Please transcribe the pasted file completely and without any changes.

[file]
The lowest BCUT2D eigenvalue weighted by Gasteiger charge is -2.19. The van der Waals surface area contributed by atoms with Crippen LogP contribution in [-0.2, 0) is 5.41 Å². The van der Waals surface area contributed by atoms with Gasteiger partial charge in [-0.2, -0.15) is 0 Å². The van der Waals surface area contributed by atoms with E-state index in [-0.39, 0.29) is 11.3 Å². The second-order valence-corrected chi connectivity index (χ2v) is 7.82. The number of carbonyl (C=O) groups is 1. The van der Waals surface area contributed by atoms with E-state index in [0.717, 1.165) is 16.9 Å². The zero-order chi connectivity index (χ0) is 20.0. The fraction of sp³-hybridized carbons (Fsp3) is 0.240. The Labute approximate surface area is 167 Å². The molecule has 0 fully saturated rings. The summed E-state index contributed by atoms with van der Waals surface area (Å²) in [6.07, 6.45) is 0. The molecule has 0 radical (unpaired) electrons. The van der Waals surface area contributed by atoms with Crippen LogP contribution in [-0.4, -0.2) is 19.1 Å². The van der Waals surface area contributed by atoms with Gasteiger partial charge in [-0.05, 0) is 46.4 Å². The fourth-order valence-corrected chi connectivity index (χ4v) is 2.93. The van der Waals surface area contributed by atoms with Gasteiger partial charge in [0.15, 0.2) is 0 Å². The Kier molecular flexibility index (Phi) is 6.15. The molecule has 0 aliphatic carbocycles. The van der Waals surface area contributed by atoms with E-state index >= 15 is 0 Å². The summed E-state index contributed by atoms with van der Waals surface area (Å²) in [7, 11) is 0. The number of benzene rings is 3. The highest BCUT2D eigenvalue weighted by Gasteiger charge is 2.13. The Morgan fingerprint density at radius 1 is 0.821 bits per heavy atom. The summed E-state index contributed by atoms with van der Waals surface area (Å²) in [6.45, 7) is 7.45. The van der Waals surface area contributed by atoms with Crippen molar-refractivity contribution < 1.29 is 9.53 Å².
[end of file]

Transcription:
The lowest BCUT2D eigenvalue weighted by Gasteiger charge is -2.19. The van der Waals surface area contributed by atoms with Crippen LogP contribution in [-0.2, 0) is 5.41 Å². The van der Waals surface area contributed by atoms with Gasteiger partial charge in [-0.2, -0.15) is 0 Å². The van der Waals surface area contributed by atoms with E-state index in [-0.39, 0.29) is 11.3 Å². The second-order valence-corrected chi connectivity index (χ2v) is 7.82. The number of carbonyl (C=O) groups is 1. The van der Waals surface area contributed by atoms with E-state index in [0.717, 1.165) is 16.9 Å². The zero-order chi connectivity index (χ0) is 20.0. The fraction of sp³-hybridized carbons (Fsp3) is 0.240. The Labute approximate surface area is 167 Å². The molecule has 0 fully saturated rings. The summed E-state index contributed by atoms with van der Waals surface area (Å²) in [6.07, 6.45) is 0. The molecule has 0 radical (unpaired) electrons. The van der Waals surface area contributed by atoms with Crippen LogP contribution in [-0.4, -0.2) is 19.1 Å². The van der Waals surface area contributed by atoms with Gasteiger partial charge in [-0.05, 0) is 46.4 Å². The fourth-order valence-corrected chi connectivity index (χ4v) is 2.93. The van der Waals surface area contributed by atoms with Gasteiger partial charge in [0.15, 0.2) is 0 Å². The Kier molecular flexibility index (Phi) is 6.15. The molecule has 0 aliphatic carbocycles. The van der Waals surface area contributed by atoms with E-state index >= 15 is 0 Å². The summed E-state index contributed by atoms with van der Waals surface area (Å²) in [7, 11) is 0. The number of benzene rings is 3. The highest BCUT2D eigenvalue weighted by Gasteiger charge is 2.13. The Morgan fingerprint density at radius 1 is 0.821 bits per heavy atom. The summed E-state index contributed by atoms with van der Waals surface area (Å²) in [6.45, 7) is 7.45. The van der Waals surface area contributed by atoms with Crippen molar-refractivity contribution < 1.29 is 9.53 Å².